Privacy, Big Data, and the Public Good: Frameworks for Engagement

Overview

Massive amounts of data on human beings can now be analyzed. Pragmatic purposes abound, including selling goods and services, winning political campaigns, and identifying possible terrorists. Yet “big data” can also be harnessed to serve the public good: scientists can use big data to do research that improves the lives of human beings, improves government services, and reduces taxpayer costs. In order to achieve this goal, researchers must have access to this data – raising important privacy questions. What are ...
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Privacy, Big Data, and the Public Good: Frameworks for Engagement

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Overview

Massive amounts of data on human beings can now be analyzed. Pragmatic purposes abound, including selling goods and services, winning political campaigns, and identifying possible terrorists. Yet “big data” can also be harnessed to serve the public good: scientists can use big data to do research that improves the lives of human beings, improves government services, and reduces taxpayer costs. In order to achieve this goal, researchers must have access to this data – raising important privacy questions. What are the ethical and legal requirements? What are the rules of engagement? What are the best ways to provide access while also protecting confidentiality? Are there reasonable mechanisms to compensate citizens for privacy loss? The goal of this book is to answer some of these questions. The book's authors paint an intellectual landscape that includes legal, economic, and statistical frameworks. The authors also identify new practical approaches that simultaneously maximize the utility of data access while minimizing information risk.
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Editorial Reviews

From the Publisher
"'Big data' - the collection, aggregation or federation, and analysis of vast amounts of increasingly granular data - present[s] serious challenges not only to personal privacy but also to the tools we use to protect it. Privacy, Big Data, and the Public Good focuses valuable attention on two of these tools: notice and consent, and de-identification - the process of preventing a person’s identity from being linked to specific data. [It] presents a collection of essays from a variety of perspectives, in chapters by some of the heavy hitters in the privacy debate, who make a convincing case that the current framework for dealing with consumer privacy does not adequately address issues posed by big data … As society becomes more 'datafied' - a term coined to describe the digital quantification of our existence - our privacy is ever more at risk, especially if we continue to rely on the tools that we employ today to protect it. [This book] represents a useful and approachable introduction to these important issues."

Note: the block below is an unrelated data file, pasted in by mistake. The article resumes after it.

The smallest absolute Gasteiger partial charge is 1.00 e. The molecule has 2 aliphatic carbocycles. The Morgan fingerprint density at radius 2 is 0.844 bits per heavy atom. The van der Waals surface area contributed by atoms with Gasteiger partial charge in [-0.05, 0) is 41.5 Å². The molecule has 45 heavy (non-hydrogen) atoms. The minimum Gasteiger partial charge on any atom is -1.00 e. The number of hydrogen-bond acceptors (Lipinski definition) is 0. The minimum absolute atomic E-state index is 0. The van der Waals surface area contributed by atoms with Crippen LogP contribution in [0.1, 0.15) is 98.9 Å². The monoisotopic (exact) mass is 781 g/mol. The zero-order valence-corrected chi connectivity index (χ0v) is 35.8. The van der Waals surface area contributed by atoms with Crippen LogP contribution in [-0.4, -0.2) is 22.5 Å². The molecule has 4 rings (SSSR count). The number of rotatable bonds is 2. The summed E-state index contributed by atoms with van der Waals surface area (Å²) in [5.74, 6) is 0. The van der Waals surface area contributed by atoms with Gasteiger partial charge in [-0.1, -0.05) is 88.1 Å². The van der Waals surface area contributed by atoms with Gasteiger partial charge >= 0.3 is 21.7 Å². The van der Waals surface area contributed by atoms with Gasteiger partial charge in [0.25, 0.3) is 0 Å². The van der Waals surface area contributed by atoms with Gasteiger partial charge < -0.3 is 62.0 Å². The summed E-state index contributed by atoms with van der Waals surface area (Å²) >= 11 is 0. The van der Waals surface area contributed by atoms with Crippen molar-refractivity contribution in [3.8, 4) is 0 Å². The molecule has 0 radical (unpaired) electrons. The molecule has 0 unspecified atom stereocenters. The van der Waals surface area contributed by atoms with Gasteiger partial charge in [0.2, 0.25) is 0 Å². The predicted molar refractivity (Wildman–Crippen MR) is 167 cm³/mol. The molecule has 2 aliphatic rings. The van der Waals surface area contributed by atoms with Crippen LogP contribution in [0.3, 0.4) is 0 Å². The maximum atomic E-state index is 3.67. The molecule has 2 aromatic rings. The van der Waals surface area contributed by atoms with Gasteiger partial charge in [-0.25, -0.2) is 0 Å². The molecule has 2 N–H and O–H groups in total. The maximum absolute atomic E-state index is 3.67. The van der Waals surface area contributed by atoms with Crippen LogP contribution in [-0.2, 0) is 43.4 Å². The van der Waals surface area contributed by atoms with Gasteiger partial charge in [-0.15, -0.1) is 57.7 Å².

Science
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Product Details

  • ISBN-13: 9781107067356
  • Publisher: Cambridge University Press
  • Publication date: 6/30/2014
  • Pages: 340
  • Product dimensions: 6.00 (w) x 9.10 (h) x 0.90 (d)

Meet the Author

Julia Lane is Senior Managing Economist for the American Institutes for Research in Washington, DC. She holds honorary positions as Professor of Economics at the BETA University of Strasbourg CNRS, chercheur associée at Observatoire des Sciences et des Techniques, Paris, and professor at the University of Melbourne's Institute of Applied Economics and Social Research.

Victoria Stodden is Assistant Professor of Statistics at Columbia University and is affiliated with the Columbia University Institute for Data Sciences and Engineering.

Stefan Bender is head of the Research Data Center (RDC) at the German Federal Employment Agency in the Institute for Employment Research (IAB).

Helen Nissenbaum is Professor of Media, Culture, and Communication and Computer Science at New York University, where she is also director of the Information Law Institute.

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Table of Contents

Part I. Conceptual Framework: Editors' introduction Julia Lane, Victoria Stodden, Stefan Bender and Helen Nissenbaum; 1. Monitoring, datafication, and consent: legal approaches to privacy in the big data context Katherine J. Strandburg; 2. Big data's end run around anonymity and consent Solon Barocas and Helen Nissenbaum; 3. The economics and behavioral economics of privacy Alessandro Acquisti; 4. The legal and regulatory framework: what do the rules say about data analysis? Paul Ohm; 5. Enabling reproducibility in big data research: balancing confidentiality and scientific transparency Victoria Stodden; Part II. Practical Framework: Editors' introduction Julia Lane, Victoria Stodden, Stefan Bender and Helen Nissenbaum; 6. The value of big data for urban science Steven E. Koonin and Michael J. Holland; 7. The new role of cities in creating value Robert Goerge; 8. A European perspective Peter Elias; 9. Institutional controls: the new deal on data Daniel Greenwood, Arkadiusz Stopczynski, Brian Sweatt, Thomas Hardjono and Alex Pentland; 10. The operational framework: engineered controls Carl Landwehr; 11. Portable approaches to informed consent and open data John Wilbanks; Part III. Statistical Framework: Editors' introduction Julia Lane, Victoria Stodden, Stefan Bender and Helen Nissenbaum; 12. Extracting information from big data Frauke Kreuter and Roger Peng; 13. Using statistics to protect privacy Alan F. Karr and Jerome P. Reiter; 14. Differential privacy: a cryptographic approach to private data analysis Cynthia Dwork.
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